The Sourcebook of Decorative Stone: An Illustrated Identification Guide

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An authoritative reference to 300 types of ancient and modern ornamental stone.

For professional decorators, architects, landscape designers and masonry contractors, this is a comprehensive guide to the identification of decorative stone used in exterior and interior construction, architectural adornment, in-lays and artifacts. For art historians, curators, conservators, archaeologists, surveyors, engineers, jewelers and sculptors, this book ...

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Overview

An authoritative reference to 300 types of ancient and modern ornamental stone.

For professional decorators, architects, landscape designers and masonry contractors, this is a comprehensive guide to the identification of decorative stone used in exterior and interior construction, architectural adornment, in-lays and artifacts. For art historians, curators, conservators, archaeologists, surveyors, engineers, jewelers and sculptors, this book will be an excellent reference.

Organized by geological type, the book provides comprehensive coverage of 300 types of decorative stone, from the most common to the exquisitely rare. Large, sharp, color photographs accompany descriptions of where the stones are quarried, how they are related and how they differ in structure and appearance. There is information on:

  • Appearance
  • Provenance and availability
  • Grain
  • Geological description
  • Structural features
  • Hardness and durability
  • Size and price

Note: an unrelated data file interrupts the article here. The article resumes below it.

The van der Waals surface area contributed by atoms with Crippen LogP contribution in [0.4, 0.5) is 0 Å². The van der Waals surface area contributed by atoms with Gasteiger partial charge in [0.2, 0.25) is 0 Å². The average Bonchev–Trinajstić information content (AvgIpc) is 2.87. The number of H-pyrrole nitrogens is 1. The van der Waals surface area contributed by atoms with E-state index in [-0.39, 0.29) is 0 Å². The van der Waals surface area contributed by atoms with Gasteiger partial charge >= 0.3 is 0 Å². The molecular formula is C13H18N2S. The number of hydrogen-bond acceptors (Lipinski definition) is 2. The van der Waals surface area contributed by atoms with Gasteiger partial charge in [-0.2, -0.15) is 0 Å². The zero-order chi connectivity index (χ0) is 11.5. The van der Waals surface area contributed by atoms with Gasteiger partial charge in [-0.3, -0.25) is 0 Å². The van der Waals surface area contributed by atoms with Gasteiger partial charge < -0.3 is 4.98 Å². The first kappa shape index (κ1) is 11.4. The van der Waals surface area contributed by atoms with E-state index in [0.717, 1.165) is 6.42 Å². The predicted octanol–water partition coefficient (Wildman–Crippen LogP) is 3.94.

• Major uses.

Practical uses are discussed, and historical and cultural details add context. For example, bowenite, often called "new jade," is the state mineral of Rhode Island, where it is actively quarried.

Full color illustrations, thorough descriptions and practical information combine to make The Sourcebook of Decorative Stone the definitive reference on this topic.

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Editorial Reviews

Phoenix Home & Garden - Rochelle Belsito
Allows readers to explore more than 300 varieties of this natural material. Geologist Monica Price wrote the comprehensive book, which features an in-depth history of many types of stone.
Booklist - Barbara Jacobs
[starred review] In calling this a sourcebook for decorative stone, the author ... is being too modest. [Monica] Price's contribution to this very ancient practice is priceless, a true treasure reference for architects, designers, artists, and any layperson who appreciates the multitude of looks possible with quarried stone.
Arlington Heights Daily Herald - Deborah Donovan
The stories about the histories and uses of each treasure — well-known or rare .... make the book enjoyable.
Choice - E.A. Scarletto
An excellent reference guide ... Most valuable to those already versed in the geological properties or "families" of the stones. The illustrations are glossy, full color, and of very high resolution. As a sourcebook for architects or commercial geologists, this work is a good reference tool. Summing Up: Recommended. Professionals/practitioners, upper-level undergraduates, graduate students, and general readers.
Architectural West
Sweeping, authoritative ... a valuable resource book.
Kitchen and Bath Design News
Comprehensive... Price brings a particular vigor to the topic, and the stones she presents are made richer by her inclusion of copious contextual information.
Stone World
[A] sweeping, authoritative reference.
American Reference Books Annual 2008 - R. K. Dickson
Part geological primer and part lush picture book.. The photographs are well reproduced, the design efficient and clean, and the cloth binding solid enough to withstand serious use... This book is a good reference volume as well as an interesting and attractive entertainment.
Eco-Structure (Chicago)
This book presents in-depth information about more than 300 natural stones... Color photographs throughout the book further understanding.
Rocks & Minerals Journal - Daniel Hall